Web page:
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No.3714

I've been thinking about hosting my own mail server for a long time now, but I always get overhelmed by the countless options, so I thought I might ask you lainons.
Are you hosting your own email server?
What's your experience?
What setup can you recommend/are you running?
How resource heavy is a mail server?

  No.3717

I've also wondered about this. What keeps me from hosting my own mail is mostly that it's too fragile: it'd be too easy to make it unavailable, whether it be the soykafty quality my ISP provides or some script kiddie with a 3 computer botnet.

  No.3720

I use a vps with postfix, dovecot and roundcube (for the interface). It's not self-hosted, but I trust ovh more than google for this kind of stuff.
So far I'm really happy about it, even if google still gets 90% of my mails anyway (turns out you can't convince everyone to go self-hosted).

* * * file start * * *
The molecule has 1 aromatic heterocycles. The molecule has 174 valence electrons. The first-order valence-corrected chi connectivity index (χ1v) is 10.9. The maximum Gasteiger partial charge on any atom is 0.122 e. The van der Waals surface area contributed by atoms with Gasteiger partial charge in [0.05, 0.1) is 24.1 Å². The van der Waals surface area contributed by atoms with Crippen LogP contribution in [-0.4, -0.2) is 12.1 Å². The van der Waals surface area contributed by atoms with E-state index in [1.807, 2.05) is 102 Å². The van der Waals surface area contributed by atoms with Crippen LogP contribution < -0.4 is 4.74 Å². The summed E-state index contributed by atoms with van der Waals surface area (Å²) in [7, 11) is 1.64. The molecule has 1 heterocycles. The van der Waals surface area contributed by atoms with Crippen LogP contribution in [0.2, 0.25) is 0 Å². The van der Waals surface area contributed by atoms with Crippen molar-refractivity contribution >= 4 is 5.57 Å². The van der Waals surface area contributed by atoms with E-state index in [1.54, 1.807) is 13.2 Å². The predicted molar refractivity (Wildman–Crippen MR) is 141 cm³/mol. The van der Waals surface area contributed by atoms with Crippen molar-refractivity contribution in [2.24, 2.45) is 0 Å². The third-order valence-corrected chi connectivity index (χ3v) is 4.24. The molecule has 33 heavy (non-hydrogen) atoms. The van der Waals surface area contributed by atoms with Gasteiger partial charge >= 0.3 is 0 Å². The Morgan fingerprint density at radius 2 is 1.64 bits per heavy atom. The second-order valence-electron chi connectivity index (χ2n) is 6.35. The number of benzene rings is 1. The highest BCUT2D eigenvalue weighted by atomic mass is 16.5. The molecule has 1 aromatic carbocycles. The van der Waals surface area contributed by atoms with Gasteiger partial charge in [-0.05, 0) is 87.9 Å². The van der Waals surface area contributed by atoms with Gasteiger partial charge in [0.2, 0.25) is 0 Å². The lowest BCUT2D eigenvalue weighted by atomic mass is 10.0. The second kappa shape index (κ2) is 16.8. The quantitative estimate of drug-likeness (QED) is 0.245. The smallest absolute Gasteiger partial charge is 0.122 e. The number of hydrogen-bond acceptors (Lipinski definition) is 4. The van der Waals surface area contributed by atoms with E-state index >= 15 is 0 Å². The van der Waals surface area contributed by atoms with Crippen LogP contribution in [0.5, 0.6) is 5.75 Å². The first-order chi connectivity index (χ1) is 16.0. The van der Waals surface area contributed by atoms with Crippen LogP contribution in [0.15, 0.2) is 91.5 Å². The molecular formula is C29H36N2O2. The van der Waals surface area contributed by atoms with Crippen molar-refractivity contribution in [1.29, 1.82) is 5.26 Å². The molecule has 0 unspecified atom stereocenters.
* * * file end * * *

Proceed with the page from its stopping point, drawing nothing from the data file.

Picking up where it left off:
This helped me a lot setting it up if you're serious about it: https://workaround.org/ispmail/jessie

  No.3749

>>3720
>even if google still gets 90% of my mails anyway
This has always been my reason for not putting in the effort for a more secure mail setup.
There's zero benefit, if everyone I converse with still uses untrustworthy providers that still get a copy of everything I write.

  No.3750

Never did it, but I remember quite a few threads on hacker news where people complained about being put on spamlists by default.

  No.3753

>>3750
I never really had an issue with that once everything was set up correctly.

  No.3757

>>3749
>There's zero benefit, if everyone I converse with still uses untrustworthy providers that still get a copy of everything I write.
You still have the advantage of keeping Google, or any other email provider that might datamine your emails, from getting any emails between you and your employer or companies that you do business with, both of which are not only much more likely to contain your person information but also have it in a format that's much easier for a computer to analyze and store (such as a table instead of a regular sentence).